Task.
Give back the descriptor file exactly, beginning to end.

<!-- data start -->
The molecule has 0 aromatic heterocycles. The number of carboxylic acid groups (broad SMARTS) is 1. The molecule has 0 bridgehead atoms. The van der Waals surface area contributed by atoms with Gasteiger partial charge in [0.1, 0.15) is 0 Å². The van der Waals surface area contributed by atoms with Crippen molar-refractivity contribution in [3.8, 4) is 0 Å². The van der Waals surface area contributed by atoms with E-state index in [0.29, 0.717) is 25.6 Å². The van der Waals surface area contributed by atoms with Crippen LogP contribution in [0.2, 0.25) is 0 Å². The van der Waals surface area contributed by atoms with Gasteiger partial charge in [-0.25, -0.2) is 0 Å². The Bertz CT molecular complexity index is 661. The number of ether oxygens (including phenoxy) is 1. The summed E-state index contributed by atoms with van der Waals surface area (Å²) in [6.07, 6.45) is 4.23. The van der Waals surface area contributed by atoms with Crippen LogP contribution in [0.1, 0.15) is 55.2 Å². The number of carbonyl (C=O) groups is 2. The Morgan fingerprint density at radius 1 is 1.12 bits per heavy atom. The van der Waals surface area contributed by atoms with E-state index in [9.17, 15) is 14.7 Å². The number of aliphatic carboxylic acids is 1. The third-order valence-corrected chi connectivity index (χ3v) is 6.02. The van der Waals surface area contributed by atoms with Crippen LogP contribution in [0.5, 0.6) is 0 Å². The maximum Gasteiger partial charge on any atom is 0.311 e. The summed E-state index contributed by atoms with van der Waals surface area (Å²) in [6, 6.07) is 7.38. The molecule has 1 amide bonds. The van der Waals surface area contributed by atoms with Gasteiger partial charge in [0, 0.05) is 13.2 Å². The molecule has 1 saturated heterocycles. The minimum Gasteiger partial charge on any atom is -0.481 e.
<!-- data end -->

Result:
The molecule has 0 aromatic heterocycles. The number of carboxylic acid groups (broad SMARTS) is 1. The molecule has 0 bridgehead atoms. The van der Waals surface area contributed by atoms with Gasteiger partial charge in [0.1, 0.15) is 0 Å². The van der Waals surface area contributed by atoms with Crippen molar-refractivity contribution in [3.8, 4) is 0 Å². The van der Waals surface area contributed by atoms with E-state index in [0.29, 0.717) is 25.6 Å². The van der Waals surface area contributed by atoms with Crippen LogP contribution in [0.2, 0.25) is 0 Å². The van der Waals surface area contributed by atoms with Gasteiger partial charge in [-0.25, -0.2) is 0 Å². The Bertz CT molecular complexity index is 661. The number of ether oxygens (including phenoxy) is 1. The summed E-state index contributed by atoms with van der Waals surface area (Å²) in [6.07, 6.45) is 4.23. The van der Waals surface area contributed by atoms with Crippen LogP contribution in [0.1, 0.15) is 55.2 Å². The number of carbonyl (C=O) groups is 2. The Morgan fingerprint density at radius 1 is 1.12 bits per heavy atom. The van der Waals surface area contributed by atoms with E-state index in [9.17, 15) is 14.7 Å². The number of aliphatic carboxylic acids is 1. The third-order valence-corrected chi connectivity index (χ3v) is 6.02. The van der Waals surface area contributed by atoms with Crippen LogP contribution in [0.5, 0.6) is 0 Å². The maximum Gasteiger partial charge on any atom is 0.311 e. The summed E-state index contributed by atoms with van der Waals surface area (Å²) in [6, 6.07) is 7.38. The molecule has 1 amide bonds. The van der Waals surface area contributed by atoms with Gasteiger partial charge in [0, 0.05) is 13.2 Å². The molecule has 1 saturated heterocycles. The minimum Gasteiger partial charge on any atom is -0.481 e.